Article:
The Jerusalem Temple

This weekend’s gospel, Jesus speaks of the Jerusalem temple. A person must understand the layout of the temple in order to see what was happening in this event. The temple sat on the top of Mt. Zion, and it is thought to have covered about thirty acres of land. The temple consisted of two parts, the temple building itself and the temple precincts or courtyards. The Greek language has two different words to distinguish which is meant.

1. The temple building (naos) was a small ornate structure which sat in the center of the temple property. It was called the Holy Place or Holy of Holies. Only the High Priest could enter its walls, and he could enter only once during the year, on the Day of Atonement.

2. The temple precincts (hieron) were four courtyards that surrounded the temple building, each decreasing in their importance to the Jewish mind. It is important to know that great walls separated the courts from each other.

A. First, there was the Court of the Priests. Only the priests were allowed to enter this court. Within this courtyard stood the great furnishings, of worship; the Altar of Burnt Offering, the Bronze Wash Basin, the Seven Branched Lampstand, the Altar of Incense, and the Table of Showbread.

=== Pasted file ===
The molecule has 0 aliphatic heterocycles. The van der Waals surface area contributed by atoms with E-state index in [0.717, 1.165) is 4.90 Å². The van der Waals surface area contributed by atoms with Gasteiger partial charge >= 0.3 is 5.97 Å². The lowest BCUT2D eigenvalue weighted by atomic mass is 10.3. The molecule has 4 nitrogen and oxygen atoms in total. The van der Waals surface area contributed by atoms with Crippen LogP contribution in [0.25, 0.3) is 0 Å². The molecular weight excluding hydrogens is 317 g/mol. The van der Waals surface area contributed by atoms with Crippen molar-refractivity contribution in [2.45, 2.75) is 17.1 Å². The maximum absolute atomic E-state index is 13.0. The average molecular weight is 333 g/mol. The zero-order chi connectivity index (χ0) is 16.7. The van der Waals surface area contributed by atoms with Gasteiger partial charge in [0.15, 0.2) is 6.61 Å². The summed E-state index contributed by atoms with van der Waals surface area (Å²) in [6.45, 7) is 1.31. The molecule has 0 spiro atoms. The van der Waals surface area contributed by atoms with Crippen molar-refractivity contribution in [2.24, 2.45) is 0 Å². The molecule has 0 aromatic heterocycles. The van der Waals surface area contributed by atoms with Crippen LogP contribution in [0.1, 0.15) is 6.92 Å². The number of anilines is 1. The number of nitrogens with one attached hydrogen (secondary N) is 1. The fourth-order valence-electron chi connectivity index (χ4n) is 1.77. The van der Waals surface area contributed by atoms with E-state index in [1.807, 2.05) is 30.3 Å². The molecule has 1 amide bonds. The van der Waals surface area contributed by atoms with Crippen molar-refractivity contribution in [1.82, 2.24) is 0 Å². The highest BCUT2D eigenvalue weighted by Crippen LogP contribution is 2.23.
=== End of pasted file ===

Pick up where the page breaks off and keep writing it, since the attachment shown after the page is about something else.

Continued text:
B. Second, there was the Court of the Israelites. This was a huge courtyard where Jewish worshippers met together for join services on the great feast days. It was also where worshippers handed over their sacrifices to the priests.

C. Third, there was the Court of the Women. Women were usually limited to this area except for joint worship with men. They could, however, enter the Court of the Israelites when they came to make a sacrifice or worship in a joint assembly on a great feast day.

D. Last, there was the Court of the Gentiles. It covered a vast space, surrounding all the other courtyards, and was the place of worship for all Gentile converts to Judaism.

Two facts need to be noted about the Court of the Gentiles.

    It was the courtyard farthest removed from the center of worship, the Most Holy place, which represented God’s very presence. A high wall separated the Court of the Gentiles from the other courts, disallowing any Gentile a closer approach into God’s presence. In fact, there were tablets hanging all around the wall threatening death to any Gentile who went beyond their own courtyard or center of worship.

     The Court of the Gentiles was the most corrupt. That prompted Jesus to say, ‘I will destroy this old temple’, I will destroy this temple which has become corrupt. Become a place of sin, a ‘den of thieves.’ And I will replace it with a new one. What   he’s talking about is  the temple of his own body.  What Jesus is saying, “I am God’s dwelling place among you, am the new Temple, my body is now the sacred dwelling place of God.He is declaring and creating this new temple of his body, the temple of the Church.


Fr. Henry Rebello 

Stewardship Thoughts